News & Events
Created nano-gel that destroys residual cancer cells after surgery
- October 10, 2019
- Posted by: Wiley M. Wagner
- Category: Science
Cancer is a fairly serious adversary, which must be fought with the most decisive and fundamental medical measures. However, it is worth noting the fact that often patients who have undergone remission and already had almost won the cancer, again at one stage or another face its consequences, and often metastases. Most often this is due to the fact that in the place where the cancer was previously present, there are still many residual infected cells that need to be dealt with. For this purpose, a talented team of medical specialists from the University of California presented their own development of a nano-gel that can effectively eliminate residual cancer cells.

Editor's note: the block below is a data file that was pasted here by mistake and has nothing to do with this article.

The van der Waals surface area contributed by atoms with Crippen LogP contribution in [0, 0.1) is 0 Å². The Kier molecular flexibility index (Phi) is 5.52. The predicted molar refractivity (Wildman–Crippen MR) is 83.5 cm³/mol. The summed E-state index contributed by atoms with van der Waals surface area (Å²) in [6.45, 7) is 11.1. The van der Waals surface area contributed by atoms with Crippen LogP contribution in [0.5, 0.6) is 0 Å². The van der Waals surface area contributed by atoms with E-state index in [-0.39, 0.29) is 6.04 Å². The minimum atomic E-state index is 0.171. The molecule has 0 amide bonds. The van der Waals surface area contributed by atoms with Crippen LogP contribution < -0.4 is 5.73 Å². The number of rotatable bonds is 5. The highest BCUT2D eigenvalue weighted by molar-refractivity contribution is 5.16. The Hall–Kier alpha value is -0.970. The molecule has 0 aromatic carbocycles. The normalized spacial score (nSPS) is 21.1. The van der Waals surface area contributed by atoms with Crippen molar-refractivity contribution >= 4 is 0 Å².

The basis of this nano-gel is a complex of antibodies that inhibit a special protein that is often used by cancer cells in order to avoid death from antibodies of the immune system – we are talking about the protein CD47, which in this case acts a little vice versa. Being induced in large quantities at the location of residual cancer cells, it quite efficiently detects and in some way marks the cancer cells found so that antibodies produced by the immune system can successfully eliminate them.
Moreover, the current iteration of the nano-gel is a fluid of a flexible type, which is convenient to apply even to places that are somewhat hidden from the eye of the surgeon – and this means that the prototype has excellent chances to become even more functional and interesting in future use, which will save even more potential lives of patients. The developers note that nano-gel has excellent properties.
They also note that preliminary tests on experimental mice showed up to 90% success, where about half of the mice showed up to 50% increased life threshold during cancer induction using nano-gel. This allows us to hope that soon the nano-gel formula will be further improved and will be suitable even for the most problematic and complex aspects of the elimination of post-cancer cells.